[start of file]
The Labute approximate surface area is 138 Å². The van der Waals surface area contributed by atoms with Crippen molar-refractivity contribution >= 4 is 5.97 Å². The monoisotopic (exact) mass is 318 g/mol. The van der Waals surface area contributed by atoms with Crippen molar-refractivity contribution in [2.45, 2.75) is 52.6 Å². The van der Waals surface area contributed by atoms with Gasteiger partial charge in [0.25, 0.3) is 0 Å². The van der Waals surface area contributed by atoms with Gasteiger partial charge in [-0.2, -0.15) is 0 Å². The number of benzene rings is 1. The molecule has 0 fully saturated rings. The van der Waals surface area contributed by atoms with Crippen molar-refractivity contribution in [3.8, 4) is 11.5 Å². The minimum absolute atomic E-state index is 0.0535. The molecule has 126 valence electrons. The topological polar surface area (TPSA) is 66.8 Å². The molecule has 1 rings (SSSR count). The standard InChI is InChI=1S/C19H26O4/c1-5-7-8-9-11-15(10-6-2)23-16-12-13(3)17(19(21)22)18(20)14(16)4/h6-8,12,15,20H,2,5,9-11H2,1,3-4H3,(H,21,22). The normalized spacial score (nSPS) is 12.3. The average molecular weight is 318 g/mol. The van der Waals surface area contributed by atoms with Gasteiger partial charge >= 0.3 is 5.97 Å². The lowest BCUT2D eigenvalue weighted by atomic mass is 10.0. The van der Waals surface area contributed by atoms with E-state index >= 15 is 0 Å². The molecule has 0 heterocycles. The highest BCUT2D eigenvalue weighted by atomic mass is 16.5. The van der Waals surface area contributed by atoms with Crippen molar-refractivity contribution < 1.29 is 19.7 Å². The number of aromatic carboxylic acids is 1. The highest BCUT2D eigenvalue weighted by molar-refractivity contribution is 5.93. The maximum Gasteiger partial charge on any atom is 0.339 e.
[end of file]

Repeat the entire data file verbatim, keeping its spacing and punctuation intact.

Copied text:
The Labute approximate surface area is 138 Å². The van der Waals surface area contributed by atoms with Crippen molar-refractivity contribution >= 4 is 5.97 Å². The monoisotopic (exact) mass is 318 g/mol. The van der Waals surface area contributed by atoms with Crippen molar-refractivity contribution in [2.45, 2.75) is 52.6 Å². The van der Waals surface area contributed by atoms with Gasteiger partial charge in [0.25, 0.3) is 0 Å². The van der Waals surface area contributed by atoms with Gasteiger partial charge in [-0.2, -0.15) is 0 Å². The number of benzene rings is 1. The molecule has 0 fully saturated rings. The van der Waals surface area contributed by atoms with Crippen molar-refractivity contribution in [3.8, 4) is 11.5 Å². The minimum absolute atomic E-state index is 0.0535. The molecule has 126 valence electrons. The topological polar surface area (TPSA) is 66.8 Å². The molecule has 1 rings (SSSR count). The standard InChI is InChI=1S/C19H26O4/c1-5-7-8-9-11-15(10-6-2)23-16-12-13(3)17(19(21)22)18(20)14(16)4/h6-8,12,15,20H,2,5,9-11H2,1,3-4H3,(H,21,22). The normalized spacial score (nSPS) is 12.3. The average molecular weight is 318 g/mol. The van der Waals surface area contributed by atoms with Gasteiger partial charge >= 0.3 is 5.97 Å². The lowest BCUT2D eigenvalue weighted by atomic mass is 10.0. The van der Waals surface area contributed by atoms with E-state index >= 15 is 0 Å². The molecule has 0 heterocycles. The highest BCUT2D eigenvalue weighted by atomic mass is 16.5. The van der Waals surface area contributed by atoms with Crippen molar-refractivity contribution < 1.29 is 19.7 Å². The number of aromatic carboxylic acids is 1. The highest BCUT2D eigenvalue weighted by molar-refractivity contribution is 5.93. The maximum Gasteiger partial charge on any atom is 0.339 e.